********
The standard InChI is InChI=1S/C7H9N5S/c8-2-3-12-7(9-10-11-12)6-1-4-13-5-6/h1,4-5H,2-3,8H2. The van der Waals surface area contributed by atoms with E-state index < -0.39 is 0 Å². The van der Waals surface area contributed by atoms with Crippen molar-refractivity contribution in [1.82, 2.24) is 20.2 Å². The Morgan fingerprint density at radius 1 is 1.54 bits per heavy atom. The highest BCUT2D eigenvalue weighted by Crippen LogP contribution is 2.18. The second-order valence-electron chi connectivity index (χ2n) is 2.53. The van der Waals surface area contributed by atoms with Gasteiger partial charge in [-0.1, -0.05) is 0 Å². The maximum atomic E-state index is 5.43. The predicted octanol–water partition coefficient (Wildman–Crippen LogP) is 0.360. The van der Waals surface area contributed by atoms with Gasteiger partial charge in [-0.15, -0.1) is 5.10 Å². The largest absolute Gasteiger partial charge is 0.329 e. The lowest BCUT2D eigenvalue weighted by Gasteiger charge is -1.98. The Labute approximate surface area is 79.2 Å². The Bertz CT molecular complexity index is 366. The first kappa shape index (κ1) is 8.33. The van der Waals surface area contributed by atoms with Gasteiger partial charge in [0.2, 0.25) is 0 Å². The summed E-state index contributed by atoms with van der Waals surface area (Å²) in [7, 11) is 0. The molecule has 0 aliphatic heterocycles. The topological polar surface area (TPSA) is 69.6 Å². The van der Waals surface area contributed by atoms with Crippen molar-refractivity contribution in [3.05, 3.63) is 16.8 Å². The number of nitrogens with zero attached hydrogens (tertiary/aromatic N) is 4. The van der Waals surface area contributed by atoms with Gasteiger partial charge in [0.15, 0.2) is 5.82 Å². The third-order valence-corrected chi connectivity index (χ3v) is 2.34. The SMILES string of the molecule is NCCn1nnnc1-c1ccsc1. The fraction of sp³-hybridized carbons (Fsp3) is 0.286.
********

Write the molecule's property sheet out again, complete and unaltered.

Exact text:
The standard InChI is InChI=1S/C7H9N5S/c8-2-3-12-7(9-10-11-12)6-1-4-13-5-6/h1,4-5H,2-3,8H2. The van der Waals surface area contributed by atoms with E-state index < -0.39 is 0 Å². The van der Waals surface area contributed by atoms with Crippen molar-refractivity contribution in [1.82, 2.24) is 20.2 Å². The Morgan fingerprint density at radius 1 is 1.54 bits per heavy atom. The highest BCUT2D eigenvalue weighted by Crippen LogP contribution is 2.18. The second-order valence-electron chi connectivity index (χ2n) is 2.53. The van der Waals surface area contributed by atoms with Gasteiger partial charge in [-0.1, -0.05) is 0 Å². The maximum atomic E-state index is 5.43. The predicted octanol–water partition coefficient (Wildman–Crippen LogP) is 0.360. The van der Waals surface area contributed by atoms with Gasteiger partial charge in [-0.15, -0.1) is 5.10 Å². The largest absolute Gasteiger partial charge is 0.329 e. The lowest BCUT2D eigenvalue weighted by Gasteiger charge is -1.98. The Labute approximate surface area is 79.2 Å². The Bertz CT molecular complexity index is 366. The first kappa shape index (κ1) is 8.33. The van der Waals surface area contributed by atoms with Gasteiger partial charge in [0.2, 0.25) is 0 Å². The summed E-state index contributed by atoms with van der Waals surface area (Å²) in [7, 11) is 0. The molecule has 0 aliphatic heterocycles. The topological polar surface area (TPSA) is 69.6 Å². The van der Waals surface area contributed by atoms with Crippen molar-refractivity contribution in [3.05, 3.63) is 16.8 Å². The number of nitrogens with zero attached hydrogens (tertiary/aromatic N) is 4. The van der Waals surface area contributed by atoms with Gasteiger partial charge in [0.15, 0.2) is 5.82 Å². The third-order valence-corrected chi connectivity index (χ3v) is 2.34. The SMILES string of the molecule is NCCn1nnnc1-c1ccsc1. The fraction of sp³-hybridized carbons (Fsp3) is 0.286.